You're gonna need a bigger boat
The 1975 classic 'Jaws' is the seminal blockbuster and director Steven Spielberg's breakout hit. Based on the book by Peter Benchley, it was a landmark film that is still regarded as the epitome of the perfect blockbuster. Watching it after several years, I was amazed once again by how well it has aged; it may look dated in a few respects, but it still thrills and entertains and is engrossing from start to finish.
'Jaws' begins with what is now the de facto style for a horror movie opening - the death of a hapless teen, in this instance along the shores of the island of Amity by way of a monstrous shark in a shocking (but not explicit) scene. This event is followed by the introduction of Chief of Police Martin Brody (Roy Scheider, future captain of the Seaquest), a man who hates the water but moved to Amity to get his family away from the violence of the city. When the teenage girl's body washes up and the medical examiner concludes that it was a shark attack, Brody orders the beaches closed. This rankles the Mayor (Murray Hamilton), who doesn't want the town's tourist business to be adversely affected. He convinces Brody to keep the beaches open.
Brody's worst fears are realized when a boy is devoured by the shark; this time the beaches are closed down, and a hunt for the shark ensues. A local fisherman named Quint (Robert Shaw) promises to kill the shark for a price, but before the town can take up his offer the shark hunters return home successful, putting fears to rest. A shark expert named Matt Hooper (Richard Dreyfuss) arrives on the scene and claims that the shark that was killed isn't the rampaging killer shark, but is ignored until another killing takes place. This prompts the town officials to take up Quint's offer, and he sets sail in his ship the 'Orca' together with Chief Brody and Hooper to kill the beast.
'Jaws' is virtually note perfect in execution. Structurally it's fantastic - there's a brilliant introduction to the beast, followed by a layered introduction of the setting and politics and characters, each element adding a new dimension to the story as the shark keeps attacking and revealing itself just a little bit more. With each incident, the shark is shown to be more and more dangerous. The story is fairly simple but believable in terms of characters and logical progression, and it's really the execution of the story that soars. The film is split into two parts - one half in the town and the other half at sea. The first part is all introduction and buildup, and it establishes Amity as a small town community full of bickering personalities. The main characters are completely distinctive and wonderfully realized, with believable motivations and quirks. The second part is where things really heat up as the three heroes clash repeatedly with the shark and with each other - Quint and Hooper engage in verbal class warfare as they squabble over every little thing, with Brody stuck helplessly in the middle doing all the chores.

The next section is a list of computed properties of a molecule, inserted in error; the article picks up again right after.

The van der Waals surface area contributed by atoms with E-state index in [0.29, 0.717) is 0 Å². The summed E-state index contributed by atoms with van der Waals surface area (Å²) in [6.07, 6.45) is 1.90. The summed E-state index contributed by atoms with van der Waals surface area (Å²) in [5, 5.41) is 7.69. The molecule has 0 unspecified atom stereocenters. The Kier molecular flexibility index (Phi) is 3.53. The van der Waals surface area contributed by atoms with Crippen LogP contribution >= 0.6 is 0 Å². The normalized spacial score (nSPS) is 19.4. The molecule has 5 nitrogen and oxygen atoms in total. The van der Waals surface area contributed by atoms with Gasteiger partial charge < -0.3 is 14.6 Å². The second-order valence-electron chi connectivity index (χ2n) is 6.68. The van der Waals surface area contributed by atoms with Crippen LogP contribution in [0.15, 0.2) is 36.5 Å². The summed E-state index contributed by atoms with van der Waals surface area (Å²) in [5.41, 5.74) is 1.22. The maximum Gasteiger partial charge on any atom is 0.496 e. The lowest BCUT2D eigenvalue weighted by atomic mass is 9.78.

The dialogue throughout the film is excellent, with frequent use of overlapping dialogue adding to the hubbub and chaos when the town starts to fall apart. The most memorable piece of writing is the monologue from Quint about the tragedy of the U.S.S. Indianapolis, which is an affecting scene no matter how many times you've seen it. There's also a lot of subtle humour throughout, particularly courtesy of Quint and his abrasive personality. It's incredible how tense the whole film is despite the fact that there's very little action and the shark isn't around much of the time. Even when it is around it's hardly ever shown, which makes it all the more effective (the few times it's fully revealed it looks fake, but never enough to draw you out of the story). By making the shark an unseen menace that permeates every scene and focusing on the characters and imbuing them with humanity, Spielberg makes them worth caring about, and the film is more nail biting as a result when the shark actually shows up. The few 'action' sequences that take place are exciting affairs, as the men scramble on the deck firing harpoons and even shooting at the shark with a pistol as it attempts to demolish their ship. The bleak isolation of the ocean and the small, lonely boat (they really did need a bigger one) adds to the sense of despair, and the final assault by the shark and the conclusion ("smile, you son of a bitch!") are outrageous and immensely satisfying.
A lot of credit has to go to the cast. Even the supporting players and the kids are excellent in their minor roles, but the central triumvirate are the heart of the film. Shcreider, Dreyfuss, and Shaw are brilliant in their roles, there's not much else to say about them. Each one on their own would have been compelling in their respective roles, but together these three actors make for something special, and the film wouldn't be half as great without them and their strange camaraderie (what else can I call it?). Another element that elevates the film is the classic score by John Williams, which lends it so much personality, particularly to the shark. The main theme is iconic, and understandably so.
'Jaws' is near perfect film-making, and it puts most modern blockbusters to shame. There's no excess, it's a lean film that's devoid of clichés and chock full of memorable moments. A classic that I enjoy more each time I see it.